All of us from Lawrence Summers to John Taylor were expecting a very different financial crisis. We were expecting the ‘Balance of Financial Terror’ between Asia and America to collapse and produce chaos. We are not having that financial crisis. Instead we are having a very different financial crisis. Catastrophic failures of risk management throughout the entire banking sector caused a relatively minor collapse in housing prices to freeze up global finance to a degree that has not been seen since the Great Depression.
Next time I give a "general macro-finance" talk, I should give this one—updated, of course. But how much updating is needed>: “Unknown Unknowns”: High Public Debt Levels and Other Sources of Risk in Today’s Macroeconomic Environment (NEEDS REVISION) https://www.icloud.com/keynote/0_py01Y-ZrGddLKba8Rl2r9eQ
It's alternative title is: Confusion: High Public Debt Levels and Other Sources of Risk in Today’s Macroeconomic Environment:
THE MUST-READ OF MUST-READS on the links between behavioral finance and macro: John Maynard Keynes (1936): The State of Long-Term Expectation: The General Theory of Employment, Interest and Money: Chapter 12: "If I may be allowed to appropriate the term _speculation for the activity of forecasting the psychology of the market, and the term enterprise for the activity of forecasting the prospective yield of assets over their whole life, it is by no means always the case that speculation predominates over enterprise. As the organisation of investment markets improves, the risk of the predominance of speculation does, however, increase...
Per Kurowski: Self-Fulfilling Financial Crises: "The risk weighted capital requirements for banks guarantee: 1. Especially large exposures to what’s perceived as especially safe, against especially little capital, which dooms or bank system to especially severe crises. 2. Especially low exposures to what is perceived as risky, like loans to entrepreneurs and SMEs, which dooms our economy to weakness and not being able to reach its potential. And that has yet not even been discussed, much less learned https://perkurowski.blogspot.com/2016/04/here-are-17-reasons-for-why-i-believe.html...
Alan Kirman is wise. Listen to him: Monday DeLong Smackdown: Alan Kirman: Self-Fulfilling Financial Crises: For the first time I feel moved to disagree with your assessment here Brad. The behavioral approach proposed by the authors suffers from the same disease as many that have been proposed earlier. It is the idea that one particular "bias" will help to understand and explain the causes and consequences of economic crises. This seems to me to be at odds with what really goes on. Already in 1900 Poincaré criticised Bachelier because he ignored the fact that people tend to behave like sheep. People do not simply receive their information independently and then act on it and in so doing reveal that information. Herd behaviour would suggest that people's beliefs change and are strongly influenced by those with whom they interact...
Nicola Gennaioli and Andrei Shleifer: Two Myths of the 2008 Meltdown: "The 2008 financial crisis was not the result only of moral hazard; nor was it unforeseeable. While too-big-to-fail banks believed–rightly, it turned out–that they would be bailed out, consumers, rating agencies, and policymakers all bet on housing as well, destabilizing the system.... Two misconceptions in the current retrospectives of the crisis. These misunderstandings may seem purely academic, but they are not. They have major consequences for the ability of policymakers to prevent future crises...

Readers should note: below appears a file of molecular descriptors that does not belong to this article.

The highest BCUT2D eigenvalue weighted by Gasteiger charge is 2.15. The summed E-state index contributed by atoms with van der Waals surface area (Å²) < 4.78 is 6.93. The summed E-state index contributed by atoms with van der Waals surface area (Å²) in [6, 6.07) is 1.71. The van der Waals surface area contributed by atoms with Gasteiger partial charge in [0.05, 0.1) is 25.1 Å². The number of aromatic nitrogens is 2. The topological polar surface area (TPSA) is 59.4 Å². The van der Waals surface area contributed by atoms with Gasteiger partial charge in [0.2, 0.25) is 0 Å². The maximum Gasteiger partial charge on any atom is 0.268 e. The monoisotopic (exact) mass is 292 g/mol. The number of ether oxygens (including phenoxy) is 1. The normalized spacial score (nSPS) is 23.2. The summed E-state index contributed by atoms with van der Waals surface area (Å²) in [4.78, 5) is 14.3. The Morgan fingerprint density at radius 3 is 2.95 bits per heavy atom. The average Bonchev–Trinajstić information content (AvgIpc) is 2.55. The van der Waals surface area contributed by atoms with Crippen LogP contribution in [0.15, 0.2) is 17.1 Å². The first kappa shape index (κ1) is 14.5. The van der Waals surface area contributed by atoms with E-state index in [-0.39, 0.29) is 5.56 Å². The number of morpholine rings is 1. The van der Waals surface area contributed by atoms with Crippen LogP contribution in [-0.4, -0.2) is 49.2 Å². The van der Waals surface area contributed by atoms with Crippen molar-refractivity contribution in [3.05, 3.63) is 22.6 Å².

Bill Janeway: Doing Capitalism in the Innovation Economy 2.0 https://books.google.com/books?isbn=1108471277: "The innovation economy begins with discovery and culminates in speculation. Over some 250 years, economic growth has been driven by successive processes of trial and error: upstream exercises in research and invention and downstream experiments in exploiting the new economic space opened by innovation...
...Drawing on his professional experiences, William H. Janeway provides an accessible pathway for readers to appreciate the dynamics of the innovation economy. He combines personal reflections from a career spanning forty years in venture capital, with the development of an original theory of the role of asset bubbles in financing technological innovation and of the role of the state in playing an enabling role in the innovation process. Today, with the state frozen as an economic actor and access to the public equity markets only open to a minority, the innovation economy is stalled; learning the lessons from this book will contribute to its renewal...
"I now know it is a rising, not a setting, sun" --Benjamin Franklin, 1787
Scratch | HIGHLIGHTED ONLY | HIGHLIGHTED LIST | THE HONEST BROKER | EQUITABLE GROWTH | RSS FEED | Short Biography | Talks, Presentations, and Events | Edit Posts | Edit Pages | Edit Content | Berkeley Open Access | Subscribe to Grasping Reality's Feed... | Books Worth Reading | Discussions ||||
OTHER STREAMS: Readings and Reviews | DeLong FAQ | The Honest Broker | Ann Marie Marciarille | Across the Wide Missouri... | Liveblogging History | Storify | On Social Media | This.! | Mark Thoma | Paul Krugman | Noah Smith and Steve Randy Waldman | Zeynep Tufekci | Oliver Willis | Marginal Revolution | Cosma Shalizi | Worthwhile Canadian Initiative | Angry Bear | Antonio Fatas |